If Al-Qaeda Is Myspace, ISIS Is FacebookSteve Coll
On Nov. 1, 1996, through an office he maintained in London, Osama bin Laden bought an Inmarsat Mini-M satellite telephone, one of the first global telephones. It looked like a laptop and retailed for about $15,000. Associates ferried it to Kandahar, where bin Laden had recently taken shelter with the Taliban. During the next two years he made more than 900 satellite calls to Britain, Pakistan, Saudi Arabia, the U.S., Yemen, and even a ship sailing in the Indian Ocean. By satellite phone, bin Laden organized suicide truck bombings on U.S. embassies in Nairobi, Kenya, and Dar es Salaam, Tanzania, in the summer of 1998, attacks that killed more than 200 people and announced al-Qaeda as the modern world’s deadliest practitioner of cross-border terrorism.
From its origins, al-Qaeda transcended categories. The group’s leaders, bin Laden first and foremost, believed their actions were ordained by God and would be vindicated in the afterlife. To the extent that al-Qaeda articulated a vision of political economy, it called for the imitation of life in seventh century Arabia. Yet bin Laden, who studied business administration as an undergraduate and whose family members owned Hard Rock Cafe and Porsche franchises, was at the same time a terrorism modernizer. More than any obscurantist of his generation, he exploited globalization—satellite communication, jet travel across open borders, and new media. In the annals of terrorism, bin Laden proved much more disruptive as a communicator and a brand builder than as an ideologist.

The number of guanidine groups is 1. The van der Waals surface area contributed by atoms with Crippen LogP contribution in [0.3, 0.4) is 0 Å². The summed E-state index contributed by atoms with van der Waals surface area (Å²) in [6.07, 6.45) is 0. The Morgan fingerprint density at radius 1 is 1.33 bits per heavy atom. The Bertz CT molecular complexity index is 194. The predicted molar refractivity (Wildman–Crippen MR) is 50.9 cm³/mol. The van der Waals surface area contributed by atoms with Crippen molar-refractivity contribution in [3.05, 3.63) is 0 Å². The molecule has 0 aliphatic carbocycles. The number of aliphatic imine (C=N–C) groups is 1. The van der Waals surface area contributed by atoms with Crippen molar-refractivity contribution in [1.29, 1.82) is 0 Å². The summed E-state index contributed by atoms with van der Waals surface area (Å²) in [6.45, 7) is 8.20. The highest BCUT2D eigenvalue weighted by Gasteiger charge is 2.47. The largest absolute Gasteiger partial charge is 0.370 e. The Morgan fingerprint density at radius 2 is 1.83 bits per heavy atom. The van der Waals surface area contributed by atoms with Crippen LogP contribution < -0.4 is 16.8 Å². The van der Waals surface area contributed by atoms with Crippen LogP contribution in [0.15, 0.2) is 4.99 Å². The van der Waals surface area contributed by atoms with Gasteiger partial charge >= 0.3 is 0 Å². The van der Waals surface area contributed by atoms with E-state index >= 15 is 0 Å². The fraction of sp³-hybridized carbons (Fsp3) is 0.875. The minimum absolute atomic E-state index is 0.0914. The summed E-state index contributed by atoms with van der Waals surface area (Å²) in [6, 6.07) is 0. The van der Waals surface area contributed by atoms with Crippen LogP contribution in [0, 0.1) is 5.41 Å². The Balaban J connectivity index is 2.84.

Al-Qaeda’s founder grew up in an upper-middle-class home in Jeddah, Saudi Arabia. On television he watched Bonanza and international news broadcasts. Like many young Arabs of his generation, he was influenced by the televised violence and hijackings staged by secular Palestinian terrorists. On July 22, 1968, when bin Laden was 10, the Popular Front for the Liberation of Palestine hijacked an El Al Israel Airlines flight and ordered it flown to Algeria, where its crew and five passengers were held prisoner for more than a month. The attack modeled terrorist assaults on commercial aviation as a strategy for small groups of violent radicals. “At least the world is talking about us now,” said George Habash, the PFLP’s founder.
Bin Laden joined the Muslim Brotherhood as a high school student. In his 20s he volunteered in Afghanistan’s revolt against Soviet occupation. In the context of Saudi Arabian religious culture and foreign policy, bin Laden’s choices were orthodox rather than radical, comparable to a Christian American youth’s decision to spend summers building houses in Africa. His sophistication about the disruptive potential of cross-border telephony and media arose from his place in a successful, highly conventional Arabian business family that marketed Western brands in Saudi Arabia and even owned early equity in Iridium, the pioneering if overambitious satellite phone innovator.